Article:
Written by: Helen McCallum
Helen is a third year veterinary student at the University of Nottingham. She has an interest in feline medicine, has recently completed a dissertation on FIV in cats, and would like to go into small animal practice when she graduates.
Feline Immunodeficiency Virus (FIV) is a virus which infects domestic cats worldwide. A cat that is infected is FIV positive (FIV+), and non-infected cats are FIV negative. Unfortunately, FIV positive cats can be overlooked at adoption centres, or are put to sleep unnecessarily because of health concerns or a lack of people looking to take them on. Lina’s is proud that we accept FIV+ cats… but what does that mean for you?
How is the virus spread from cat to cat?
The virus is spread by biting. Generally, FIV is regarded as a virus of fighting cats, with stray and male cats having a greater risk of contracting the virus.
What happens after a cat is infected?
It’s difficult to determine exactly what happens as FIV can cause an array of conditions, which may affect many parts of the body. The majority of the disease course has no symptoms, lasting a long time (often the majority of the cat’s life). Overall, the virus causes immunosuppression, so infected cats are more likely to suffer recurrent health problems, especially later in life.
When the terminal stage is reached clinical disease is seen, which may include dental disease, skin conditions, cancer, neurological disease, renal disease, gastrointestinal disorders, upper respiratory tract and urinary infections. However, as can be seen from this list, these could be experienced by any cat, FIV+ or not! A cat can’t be cured of the virus – it is there in the body for a lifetime.
How do I know a cat is infected?
A SNAP test carried out by a vet will be able to tell you if a cat is infected or not. These SNAP tests often test for Feline Leukaemia Virus (FeLV) as well, which is not to be confused with FIV. Vets will often test stray, male cats they may come across, as these are at higher risk of being positive.
How long do FIV+ cats live for?
No one can predict the lifespan of an FIV+ cat, just in the same way that no one can predict the lifespan of a healthy cat. However, studies have found that FIV infection does not adversely affect lifespan when compared to FIV negative cats. This means FIV cats can live to similar ages to non-infected cats.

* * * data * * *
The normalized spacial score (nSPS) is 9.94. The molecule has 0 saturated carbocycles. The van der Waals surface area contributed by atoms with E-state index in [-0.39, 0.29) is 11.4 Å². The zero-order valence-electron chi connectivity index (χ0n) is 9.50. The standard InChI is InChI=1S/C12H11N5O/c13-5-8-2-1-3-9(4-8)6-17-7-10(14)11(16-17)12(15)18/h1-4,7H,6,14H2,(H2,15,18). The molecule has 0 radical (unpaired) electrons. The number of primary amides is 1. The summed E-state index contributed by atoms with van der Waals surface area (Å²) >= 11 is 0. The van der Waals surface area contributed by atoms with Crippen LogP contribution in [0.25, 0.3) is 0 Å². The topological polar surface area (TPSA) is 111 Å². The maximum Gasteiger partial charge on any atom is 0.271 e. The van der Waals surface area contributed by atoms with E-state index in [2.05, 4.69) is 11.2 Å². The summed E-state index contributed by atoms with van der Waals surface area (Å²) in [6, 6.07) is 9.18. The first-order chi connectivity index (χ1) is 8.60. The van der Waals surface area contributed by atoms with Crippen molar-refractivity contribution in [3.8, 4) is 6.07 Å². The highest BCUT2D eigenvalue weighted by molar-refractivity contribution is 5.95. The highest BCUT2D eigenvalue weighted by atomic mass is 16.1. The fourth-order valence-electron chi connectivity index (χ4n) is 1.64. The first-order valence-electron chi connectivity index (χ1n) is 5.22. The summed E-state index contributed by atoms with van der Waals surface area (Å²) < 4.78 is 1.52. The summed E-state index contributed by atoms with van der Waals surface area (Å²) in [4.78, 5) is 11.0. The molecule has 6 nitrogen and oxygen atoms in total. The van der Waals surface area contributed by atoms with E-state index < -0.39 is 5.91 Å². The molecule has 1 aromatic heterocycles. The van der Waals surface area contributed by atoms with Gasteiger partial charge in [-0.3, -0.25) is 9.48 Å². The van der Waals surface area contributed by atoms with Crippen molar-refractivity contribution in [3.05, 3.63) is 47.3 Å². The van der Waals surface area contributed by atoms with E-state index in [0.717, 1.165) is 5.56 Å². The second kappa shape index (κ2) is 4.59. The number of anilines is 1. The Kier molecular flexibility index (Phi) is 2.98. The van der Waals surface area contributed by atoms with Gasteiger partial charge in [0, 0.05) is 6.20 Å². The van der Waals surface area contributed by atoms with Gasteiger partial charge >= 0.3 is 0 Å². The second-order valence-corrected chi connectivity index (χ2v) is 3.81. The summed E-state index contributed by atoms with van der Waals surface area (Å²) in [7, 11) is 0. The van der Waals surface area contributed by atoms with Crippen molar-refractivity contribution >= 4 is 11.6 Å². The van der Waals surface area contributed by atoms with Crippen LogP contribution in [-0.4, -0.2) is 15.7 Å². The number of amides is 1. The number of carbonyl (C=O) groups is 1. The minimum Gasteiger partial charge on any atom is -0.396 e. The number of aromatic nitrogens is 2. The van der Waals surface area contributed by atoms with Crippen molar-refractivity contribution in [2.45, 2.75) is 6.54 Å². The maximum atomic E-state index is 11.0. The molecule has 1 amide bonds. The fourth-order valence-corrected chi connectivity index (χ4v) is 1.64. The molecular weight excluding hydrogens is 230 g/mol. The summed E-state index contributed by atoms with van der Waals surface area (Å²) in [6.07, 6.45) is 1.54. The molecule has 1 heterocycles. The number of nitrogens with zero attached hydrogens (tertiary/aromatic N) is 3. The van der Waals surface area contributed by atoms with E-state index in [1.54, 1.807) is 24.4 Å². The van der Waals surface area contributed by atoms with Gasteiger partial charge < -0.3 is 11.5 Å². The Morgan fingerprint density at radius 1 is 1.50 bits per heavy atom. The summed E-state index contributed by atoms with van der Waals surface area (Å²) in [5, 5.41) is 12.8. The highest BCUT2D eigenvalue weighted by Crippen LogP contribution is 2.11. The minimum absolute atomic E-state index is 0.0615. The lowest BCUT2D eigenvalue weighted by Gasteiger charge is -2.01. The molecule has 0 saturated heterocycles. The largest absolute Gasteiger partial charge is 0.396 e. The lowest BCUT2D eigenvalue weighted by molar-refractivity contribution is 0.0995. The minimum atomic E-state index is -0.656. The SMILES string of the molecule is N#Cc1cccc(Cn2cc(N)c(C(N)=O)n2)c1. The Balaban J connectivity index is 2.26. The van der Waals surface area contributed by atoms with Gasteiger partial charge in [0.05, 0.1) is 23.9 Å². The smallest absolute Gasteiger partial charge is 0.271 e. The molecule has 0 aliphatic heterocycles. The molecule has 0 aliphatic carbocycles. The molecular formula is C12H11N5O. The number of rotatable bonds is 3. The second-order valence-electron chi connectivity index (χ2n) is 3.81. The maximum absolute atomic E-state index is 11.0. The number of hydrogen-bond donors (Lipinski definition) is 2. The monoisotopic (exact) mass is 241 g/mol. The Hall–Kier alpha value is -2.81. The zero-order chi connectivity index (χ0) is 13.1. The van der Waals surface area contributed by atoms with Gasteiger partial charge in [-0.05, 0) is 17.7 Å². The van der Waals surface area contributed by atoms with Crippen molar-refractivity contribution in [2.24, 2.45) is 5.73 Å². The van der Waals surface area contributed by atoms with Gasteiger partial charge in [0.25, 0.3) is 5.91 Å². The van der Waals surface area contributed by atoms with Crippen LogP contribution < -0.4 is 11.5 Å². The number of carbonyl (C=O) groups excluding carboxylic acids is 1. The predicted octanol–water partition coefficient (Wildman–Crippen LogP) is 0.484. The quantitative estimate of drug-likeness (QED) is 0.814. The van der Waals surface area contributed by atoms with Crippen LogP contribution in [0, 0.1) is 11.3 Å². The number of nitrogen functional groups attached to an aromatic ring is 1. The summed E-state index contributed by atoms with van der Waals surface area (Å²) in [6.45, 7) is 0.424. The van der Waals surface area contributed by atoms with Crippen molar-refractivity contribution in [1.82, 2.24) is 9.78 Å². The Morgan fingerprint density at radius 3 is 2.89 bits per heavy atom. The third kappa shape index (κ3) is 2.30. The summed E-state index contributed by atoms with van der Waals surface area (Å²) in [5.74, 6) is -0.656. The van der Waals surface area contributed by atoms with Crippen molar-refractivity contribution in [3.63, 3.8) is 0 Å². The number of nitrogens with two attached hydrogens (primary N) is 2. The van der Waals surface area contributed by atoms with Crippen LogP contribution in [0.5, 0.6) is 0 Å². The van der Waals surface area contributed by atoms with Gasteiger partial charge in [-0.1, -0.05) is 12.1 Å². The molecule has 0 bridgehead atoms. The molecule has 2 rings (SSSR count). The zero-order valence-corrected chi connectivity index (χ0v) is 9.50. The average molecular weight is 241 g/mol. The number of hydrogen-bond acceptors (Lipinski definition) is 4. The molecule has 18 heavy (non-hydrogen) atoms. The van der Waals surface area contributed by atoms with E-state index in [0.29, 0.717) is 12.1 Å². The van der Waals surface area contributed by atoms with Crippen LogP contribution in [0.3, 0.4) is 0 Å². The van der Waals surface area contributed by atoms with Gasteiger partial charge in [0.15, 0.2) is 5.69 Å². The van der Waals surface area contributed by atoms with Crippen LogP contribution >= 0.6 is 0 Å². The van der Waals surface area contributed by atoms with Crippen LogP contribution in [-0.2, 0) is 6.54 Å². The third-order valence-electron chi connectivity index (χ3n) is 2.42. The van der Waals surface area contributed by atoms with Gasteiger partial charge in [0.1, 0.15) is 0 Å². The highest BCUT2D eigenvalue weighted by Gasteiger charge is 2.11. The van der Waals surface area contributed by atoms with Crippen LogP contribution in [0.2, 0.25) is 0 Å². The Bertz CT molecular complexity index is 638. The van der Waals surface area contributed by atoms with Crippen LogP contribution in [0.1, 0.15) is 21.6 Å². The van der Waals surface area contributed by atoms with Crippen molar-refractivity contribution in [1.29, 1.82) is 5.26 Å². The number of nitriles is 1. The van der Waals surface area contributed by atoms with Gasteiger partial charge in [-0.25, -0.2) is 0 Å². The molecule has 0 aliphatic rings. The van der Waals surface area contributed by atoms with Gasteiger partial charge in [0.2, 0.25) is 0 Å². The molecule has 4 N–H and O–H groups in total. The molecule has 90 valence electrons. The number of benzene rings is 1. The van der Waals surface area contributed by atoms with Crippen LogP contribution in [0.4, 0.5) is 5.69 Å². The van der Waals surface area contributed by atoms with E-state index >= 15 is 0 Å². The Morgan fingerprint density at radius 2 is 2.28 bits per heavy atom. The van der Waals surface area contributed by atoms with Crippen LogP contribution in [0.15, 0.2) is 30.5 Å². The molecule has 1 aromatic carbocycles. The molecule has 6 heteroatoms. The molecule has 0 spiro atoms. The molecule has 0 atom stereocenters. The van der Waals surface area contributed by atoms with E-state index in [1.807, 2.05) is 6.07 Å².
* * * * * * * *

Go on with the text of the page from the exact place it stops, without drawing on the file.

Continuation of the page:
So what do I have to do with my FIV+ cat?
Health monitoring is important as FIV+ cats are more likely suffer recurrent health problems. Taking them to the vet at the first sign of anything out of the normal is crucial. A vet may prescribe medication for any conditions the cat is suffering, or carry out any procedures that are required, like dentals in the case of dental disease.
Practicalities of Keeping FIV+ Cats
FIV+ cats should be kept indoors to stop them spreading the virus to outdoor cats through biting. This will also keep them safe from anything which could infect them, such as parasites they could pick up from hunting, or indeed viruses they may contract from other cats. Some say that FIV+ cats should be kept as a single cat or segregated from any other cats in the same household, to prevent the virus spreading. However, as the virus spreads via bites, some say that FIV+ and negative cats can mix in a household as long as they get on and do not fight. However, bear in mind that FIV+ cats should be isolated if an infection is present amongst any other household cats. This is because an infection could pass to the FIV+ cat, causing further complications.
So having an FIV+ cat is not the end of the world- in fact, people often don’t even know they’ve got an FIV+ cat! This disease usually only causes problems towards the end of a cat’s life- when all cats become more likely to get diseases! FIV+ cats make fantastic pets, just like any other cat, so please don’t pass over them!
Lina’s accept FIV+ cats, and do an FIV/FeLV check when we first get an at-risk cat brought in. We will declare whether a cat is FIV+ on enquiry or during your home visit.